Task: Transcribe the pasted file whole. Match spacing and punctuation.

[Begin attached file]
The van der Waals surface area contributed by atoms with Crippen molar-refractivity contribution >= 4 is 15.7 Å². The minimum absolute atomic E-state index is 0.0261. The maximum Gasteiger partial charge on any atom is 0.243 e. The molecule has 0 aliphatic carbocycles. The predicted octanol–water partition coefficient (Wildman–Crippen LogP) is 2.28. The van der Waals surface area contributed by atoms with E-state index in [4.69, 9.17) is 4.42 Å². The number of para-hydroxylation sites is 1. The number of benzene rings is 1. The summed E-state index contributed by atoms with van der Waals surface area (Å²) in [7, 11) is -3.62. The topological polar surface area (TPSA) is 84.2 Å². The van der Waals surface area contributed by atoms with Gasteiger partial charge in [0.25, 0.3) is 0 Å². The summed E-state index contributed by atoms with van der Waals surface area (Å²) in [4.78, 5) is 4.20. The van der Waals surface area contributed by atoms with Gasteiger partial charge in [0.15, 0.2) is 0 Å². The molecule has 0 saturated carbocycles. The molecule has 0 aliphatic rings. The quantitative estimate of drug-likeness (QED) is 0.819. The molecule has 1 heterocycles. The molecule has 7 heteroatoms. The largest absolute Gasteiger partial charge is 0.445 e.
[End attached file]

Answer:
The van der Waals surface area contributed by atoms with Crippen molar-refractivity contribution >= 4 is 15.7 Å². The minimum absolute atomic E-state index is 0.0261. The maximum Gasteiger partial charge on any atom is 0.243 e. The molecule has 0 aliphatic carbocycles. The predicted octanol–water partition coefficient (Wildman–Crippen LogP) is 2.28. The van der Waals surface area contributed by atoms with E-state index in [4.69, 9.17) is 4.42 Å². The number of para-hydroxylation sites is 1. The number of benzene rings is 1. The summed E-state index contributed by atoms with van der Waals surface area (Å²) in [7, 11) is -3.62. The topological polar surface area (TPSA) is 84.2 Å². The van der Waals surface area contributed by atoms with Gasteiger partial charge in [0.25, 0.3) is 0 Å². The summed E-state index contributed by atoms with van der Waals surface area (Å²) in [4.78, 5) is 4.20. The van der Waals surface area contributed by atoms with Gasteiger partial charge in [0.15, 0.2) is 0 Å². The molecule has 0 saturated carbocycles. The molecule has 0 aliphatic rings. The quantitative estimate of drug-likeness (QED) is 0.819. The molecule has 1 heterocycles. The molecule has 7 heteroatoms. The largest absolute Gasteiger partial charge is 0.445 e.